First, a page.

The rings are generally named alphabetically in the order they were discovered. They are usually relatively close to each other, with one key exception caused by the Cassini Division, a gap some 2,920 miles (4,700 km) wide. The main rings, working out from the planet, are known as C, B and A, with the Cassini Division separating B and A. The innermost is the extremely faint D ring, while the outermost to date, revealed in 2009, could fit a billion Earths within it.

Mysterious spokes have been seen in Saturn's rings, which might form and disperse over a few hours. Scientists have conjectured these spokes might be composed of electrically charged sheets of dust-sized particles created by small meteors impacting the rings or electron beams from the planet's lightning. Saturn's F Ring also has a curious braided appearance — it is composed of several narrow rings, and bends, kinks, and bright clumps in them can give the illusion that these strands are braided. Changes in the rings of Saturn, as well as the rings of Jupiter, are caused by impacts from asteroids and comets.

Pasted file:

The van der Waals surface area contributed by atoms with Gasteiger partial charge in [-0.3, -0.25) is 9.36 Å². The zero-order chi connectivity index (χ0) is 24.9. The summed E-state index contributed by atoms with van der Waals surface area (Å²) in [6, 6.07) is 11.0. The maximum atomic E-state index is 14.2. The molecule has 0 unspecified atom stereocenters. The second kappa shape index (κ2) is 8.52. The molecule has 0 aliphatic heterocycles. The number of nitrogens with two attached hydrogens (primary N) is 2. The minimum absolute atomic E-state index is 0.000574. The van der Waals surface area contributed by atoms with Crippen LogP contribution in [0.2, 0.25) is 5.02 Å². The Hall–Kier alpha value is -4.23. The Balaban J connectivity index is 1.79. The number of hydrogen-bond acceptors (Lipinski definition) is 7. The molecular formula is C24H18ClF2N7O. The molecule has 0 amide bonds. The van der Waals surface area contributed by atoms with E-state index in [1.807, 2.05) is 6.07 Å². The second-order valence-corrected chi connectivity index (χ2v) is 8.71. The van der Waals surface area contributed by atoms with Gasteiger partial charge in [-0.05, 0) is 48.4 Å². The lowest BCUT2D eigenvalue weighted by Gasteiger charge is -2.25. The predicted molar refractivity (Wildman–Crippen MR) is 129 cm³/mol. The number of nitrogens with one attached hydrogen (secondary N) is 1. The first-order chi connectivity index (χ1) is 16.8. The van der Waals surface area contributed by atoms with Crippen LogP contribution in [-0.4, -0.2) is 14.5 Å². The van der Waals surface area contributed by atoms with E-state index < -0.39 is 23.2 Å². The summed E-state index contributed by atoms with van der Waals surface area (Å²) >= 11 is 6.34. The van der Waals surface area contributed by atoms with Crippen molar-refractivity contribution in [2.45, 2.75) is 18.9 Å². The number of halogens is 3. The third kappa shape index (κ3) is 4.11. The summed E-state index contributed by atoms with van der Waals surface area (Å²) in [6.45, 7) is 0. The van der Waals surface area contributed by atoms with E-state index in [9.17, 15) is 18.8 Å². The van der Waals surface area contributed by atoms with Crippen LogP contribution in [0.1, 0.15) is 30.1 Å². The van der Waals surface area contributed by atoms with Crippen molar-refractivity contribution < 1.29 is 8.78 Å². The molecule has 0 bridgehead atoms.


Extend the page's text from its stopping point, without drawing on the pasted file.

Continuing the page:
Late in its mission, the Cassini spacecraft had its orbit altered in a way that put it closer to the rings than any other spacecraft. While data was still being analyzed as of late 2017, the spacecraft did get a closer look at clumping particle structures called "straw," and features called "propellers," which could yield more information about the rings' formation. 

As the most massive planet in the solar system after Jupiter, the pull of Saturn's gravity has helped shape the fate of our system. It may have helped violently hurl Neptune and Uranus outward. It, along with Jupiter, might also have slung a barrage of debris toward the inner planets early in the system's history.

Scientists are still learning about how gas giants in general form, and sometimes run models on early solar system formation to understand the role that Jupiter, Saturn and other planets play in our solar system. A 2017 study suggests that Saturn — more so than Jupiter — steers dangerous asteroids away from Earth.